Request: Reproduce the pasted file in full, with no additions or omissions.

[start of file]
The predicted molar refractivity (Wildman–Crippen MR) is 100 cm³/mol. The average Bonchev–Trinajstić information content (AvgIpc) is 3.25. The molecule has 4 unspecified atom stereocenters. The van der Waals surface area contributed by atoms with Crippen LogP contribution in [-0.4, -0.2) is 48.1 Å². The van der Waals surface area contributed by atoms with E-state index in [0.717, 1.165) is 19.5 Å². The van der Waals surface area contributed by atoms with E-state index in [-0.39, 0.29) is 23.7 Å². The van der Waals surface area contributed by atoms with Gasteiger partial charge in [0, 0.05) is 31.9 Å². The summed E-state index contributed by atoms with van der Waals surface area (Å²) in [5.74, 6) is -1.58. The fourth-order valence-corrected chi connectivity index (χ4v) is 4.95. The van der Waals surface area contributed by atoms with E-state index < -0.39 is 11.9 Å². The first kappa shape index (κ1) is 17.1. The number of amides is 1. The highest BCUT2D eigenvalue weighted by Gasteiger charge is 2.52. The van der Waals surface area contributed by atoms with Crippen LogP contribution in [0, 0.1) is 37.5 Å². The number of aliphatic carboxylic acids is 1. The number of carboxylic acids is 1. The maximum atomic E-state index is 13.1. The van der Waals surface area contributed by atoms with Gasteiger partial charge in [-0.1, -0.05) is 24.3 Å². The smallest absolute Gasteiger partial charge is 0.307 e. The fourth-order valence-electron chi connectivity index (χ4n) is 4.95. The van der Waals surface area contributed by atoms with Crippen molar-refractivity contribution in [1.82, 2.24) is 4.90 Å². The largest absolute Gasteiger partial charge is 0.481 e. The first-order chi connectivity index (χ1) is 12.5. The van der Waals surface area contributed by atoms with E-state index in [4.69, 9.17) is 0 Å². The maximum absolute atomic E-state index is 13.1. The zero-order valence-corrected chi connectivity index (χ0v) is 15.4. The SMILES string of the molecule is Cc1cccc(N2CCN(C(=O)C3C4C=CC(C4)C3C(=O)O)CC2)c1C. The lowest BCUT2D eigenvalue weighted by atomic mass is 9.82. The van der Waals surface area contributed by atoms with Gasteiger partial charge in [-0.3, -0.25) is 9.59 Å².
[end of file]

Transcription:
The predicted molar refractivity (Wildman–Crippen MR) is 100 cm³/mol. The average Bonchev–Trinajstić information content (AvgIpc) is 3.25. The molecule has 4 unspecified atom stereocenters. The van der Waals surface area contributed by atoms with Crippen LogP contribution in [-0.4, -0.2) is 48.1 Å². The van der Waals surface area contributed by atoms with E-state index in [0.717, 1.165) is 19.5 Å². The van der Waals surface area contributed by atoms with E-state index in [-0.39, 0.29) is 23.7 Å². The van der Waals surface area contributed by atoms with Gasteiger partial charge in [0, 0.05) is 31.9 Å². The summed E-state index contributed by atoms with van der Waals surface area (Å²) in [5.74, 6) is -1.58. The fourth-order valence-corrected chi connectivity index (χ4v) is 4.95. The van der Waals surface area contributed by atoms with E-state index < -0.39 is 11.9 Å². The first kappa shape index (κ1) is 17.1. The number of amides is 1. The highest BCUT2D eigenvalue weighted by Gasteiger charge is 2.52. The van der Waals surface area contributed by atoms with Crippen LogP contribution in [0, 0.1) is 37.5 Å². The number of aliphatic carboxylic acids is 1. The number of carboxylic acids is 1. The maximum atomic E-state index is 13.1. The van der Waals surface area contributed by atoms with Gasteiger partial charge in [-0.1, -0.05) is 24.3 Å². The smallest absolute Gasteiger partial charge is 0.307 e. The fourth-order valence-electron chi connectivity index (χ4n) is 4.95. The van der Waals surface area contributed by atoms with Crippen molar-refractivity contribution in [1.82, 2.24) is 4.90 Å². The largest absolute Gasteiger partial charge is 0.481 e. The first-order chi connectivity index (χ1) is 12.5. The van der Waals surface area contributed by atoms with E-state index in [4.69, 9.17) is 0 Å². The maximum absolute atomic E-state index is 13.1. The zero-order valence-corrected chi connectivity index (χ0v) is 15.4. The SMILES string of the molecule is Cc1cccc(N2CCN(C(=O)C3C4C=CC(C4)C3C(=O)O)CC2)c1C. The lowest BCUT2D eigenvalue weighted by atomic mass is 9.82. The van der Waals surface area contributed by atoms with Gasteiger partial charge in [-0.3, -0.25) is 9.59 Å².